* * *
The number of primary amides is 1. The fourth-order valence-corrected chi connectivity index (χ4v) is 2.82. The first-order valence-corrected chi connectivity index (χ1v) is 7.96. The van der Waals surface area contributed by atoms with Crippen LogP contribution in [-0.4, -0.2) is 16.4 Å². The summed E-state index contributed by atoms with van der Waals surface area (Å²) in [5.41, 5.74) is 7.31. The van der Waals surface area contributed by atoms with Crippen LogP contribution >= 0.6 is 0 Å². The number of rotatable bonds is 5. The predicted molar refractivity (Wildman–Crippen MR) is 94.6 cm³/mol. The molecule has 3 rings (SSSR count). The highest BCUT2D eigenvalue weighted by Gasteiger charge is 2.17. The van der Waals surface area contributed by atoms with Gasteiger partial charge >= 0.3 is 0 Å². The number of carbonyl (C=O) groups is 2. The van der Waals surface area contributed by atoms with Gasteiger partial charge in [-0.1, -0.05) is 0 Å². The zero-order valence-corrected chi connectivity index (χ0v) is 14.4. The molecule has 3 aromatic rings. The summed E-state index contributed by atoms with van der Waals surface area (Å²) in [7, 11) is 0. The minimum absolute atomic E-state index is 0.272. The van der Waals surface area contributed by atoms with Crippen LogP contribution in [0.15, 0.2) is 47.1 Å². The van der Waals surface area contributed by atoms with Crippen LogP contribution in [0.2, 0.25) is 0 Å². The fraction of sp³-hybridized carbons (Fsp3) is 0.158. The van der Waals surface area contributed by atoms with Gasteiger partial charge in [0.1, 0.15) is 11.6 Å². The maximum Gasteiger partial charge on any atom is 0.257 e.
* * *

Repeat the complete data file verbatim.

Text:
The number of primary amides is 1. The fourth-order valence-corrected chi connectivity index (χ4v) is 2.82. The first-order valence-corrected chi connectivity index (χ1v) is 7.96. The van der Waals surface area contributed by atoms with Crippen LogP contribution in [-0.4, -0.2) is 16.4 Å². The summed E-state index contributed by atoms with van der Waals surface area (Å²) in [5.41, 5.74) is 7.31. The van der Waals surface area contributed by atoms with Crippen LogP contribution >= 0.6 is 0 Å². The number of rotatable bonds is 5. The predicted molar refractivity (Wildman–Crippen MR) is 94.6 cm³/mol. The molecule has 3 rings (SSSR count). The highest BCUT2D eigenvalue weighted by Gasteiger charge is 2.17. The van der Waals surface area contributed by atoms with Gasteiger partial charge >= 0.3 is 0 Å². The number of carbonyl (C=O) groups is 2. The van der Waals surface area contributed by atoms with Gasteiger partial charge in [-0.1, -0.05) is 0 Å². The zero-order valence-corrected chi connectivity index (χ0v) is 14.4. The molecule has 3 aromatic rings. The summed E-state index contributed by atoms with van der Waals surface area (Å²) in [7, 11) is 0. The minimum absolute atomic E-state index is 0.272. The van der Waals surface area contributed by atoms with Crippen LogP contribution in [0.15, 0.2) is 47.1 Å². The van der Waals surface area contributed by atoms with Crippen LogP contribution in [0.2, 0.25) is 0 Å². The fraction of sp³-hybridized carbons (Fsp3) is 0.158. The van der Waals surface area contributed by atoms with Gasteiger partial charge in [0.1, 0.15) is 11.6 Å². The maximum Gasteiger partial charge on any atom is 0.257 e.